BY SARA TABIN
Daily Post Staff Writer
The Daily Post interviewed each of the 10 candidates for Palo Alto City Council. Here are the profiles of those candidates.
Former Palo Alto Mayor Pat Burt has plans to reform the police department and balance the city’s budget if voters elect him to City Council again.
“Local government affects us every day; we can have a voice,” he said during an interview with the Post.
Burt, 68, left the council in 2016 after eight years. Before that, he served on the Planning Commission for nine. He says this term will be different because he has retired from his job as a tech CEO and his children are grown. That means he can finally focus all his energy on city affairs.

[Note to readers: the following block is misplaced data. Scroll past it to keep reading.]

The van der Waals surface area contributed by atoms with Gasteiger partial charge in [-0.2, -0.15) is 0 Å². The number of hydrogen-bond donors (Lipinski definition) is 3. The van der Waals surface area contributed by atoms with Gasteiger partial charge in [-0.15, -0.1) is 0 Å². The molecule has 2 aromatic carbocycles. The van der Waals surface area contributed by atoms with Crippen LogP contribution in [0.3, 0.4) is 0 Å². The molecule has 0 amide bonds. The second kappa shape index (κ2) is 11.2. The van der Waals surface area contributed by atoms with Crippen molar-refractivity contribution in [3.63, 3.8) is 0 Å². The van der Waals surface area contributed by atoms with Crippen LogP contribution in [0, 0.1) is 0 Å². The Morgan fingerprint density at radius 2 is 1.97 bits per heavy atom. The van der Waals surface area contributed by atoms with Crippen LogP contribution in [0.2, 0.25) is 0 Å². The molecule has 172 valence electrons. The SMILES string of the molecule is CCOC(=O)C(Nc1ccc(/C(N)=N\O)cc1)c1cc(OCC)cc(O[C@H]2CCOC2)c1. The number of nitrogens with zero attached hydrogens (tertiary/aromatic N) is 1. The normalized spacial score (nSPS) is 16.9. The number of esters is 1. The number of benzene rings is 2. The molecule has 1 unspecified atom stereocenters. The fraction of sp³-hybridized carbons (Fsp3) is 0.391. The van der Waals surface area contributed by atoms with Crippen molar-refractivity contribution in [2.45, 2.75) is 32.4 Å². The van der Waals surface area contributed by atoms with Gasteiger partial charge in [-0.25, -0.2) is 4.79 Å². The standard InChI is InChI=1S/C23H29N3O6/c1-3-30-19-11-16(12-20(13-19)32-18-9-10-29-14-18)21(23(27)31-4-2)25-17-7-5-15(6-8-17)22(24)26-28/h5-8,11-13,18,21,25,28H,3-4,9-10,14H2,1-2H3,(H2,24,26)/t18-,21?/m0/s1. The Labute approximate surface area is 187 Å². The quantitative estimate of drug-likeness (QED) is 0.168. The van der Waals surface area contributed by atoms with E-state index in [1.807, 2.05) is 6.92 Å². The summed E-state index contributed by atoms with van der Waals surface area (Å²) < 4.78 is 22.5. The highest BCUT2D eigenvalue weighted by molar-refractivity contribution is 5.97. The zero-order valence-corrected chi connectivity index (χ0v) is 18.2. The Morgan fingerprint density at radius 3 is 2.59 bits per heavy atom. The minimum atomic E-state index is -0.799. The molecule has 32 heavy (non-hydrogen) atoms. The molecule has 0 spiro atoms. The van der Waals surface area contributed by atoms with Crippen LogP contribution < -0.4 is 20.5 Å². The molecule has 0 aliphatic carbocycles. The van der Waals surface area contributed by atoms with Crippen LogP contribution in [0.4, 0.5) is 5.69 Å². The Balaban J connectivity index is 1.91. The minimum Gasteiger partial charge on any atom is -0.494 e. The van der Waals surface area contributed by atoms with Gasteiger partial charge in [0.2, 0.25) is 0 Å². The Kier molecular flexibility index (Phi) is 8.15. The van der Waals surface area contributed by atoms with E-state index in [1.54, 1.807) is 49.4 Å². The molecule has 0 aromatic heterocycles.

After guiding the city through the recession of 2009-10, Burt is confident he has what it takes to help Palo Alto recover from the pandemic. He said he was shocked that the council looked at cutting teen programs from the city’s budget during a year when kids are already losing so much.
He was also unhappy about cuts to the fire department and Office of Emergency Services. Burt said he wants to push out nonessential projects to improve the city’s infrastructure instead of cutting services. He said the city should try to get cheaper bids on such capital improvement projects because costs usually drop during a recession.
Burt wants to take on binding arbitration in the city’s police contracts so that police officers can be fired for serious misconduct.
Police Chief Robert Jonsen cited binding arbitration as one reason he can’t always dismiss officers who misbehave at a policing forum hosted by the MidPen Media Center in July. Jonsen said no police chief ever wants to be forced to rehire someone they have fired. He said in the past he has fired officers but they have gotten their jobs back through arbitration. Burt said political pressure might push the union to agree. If not, voters could decide instead.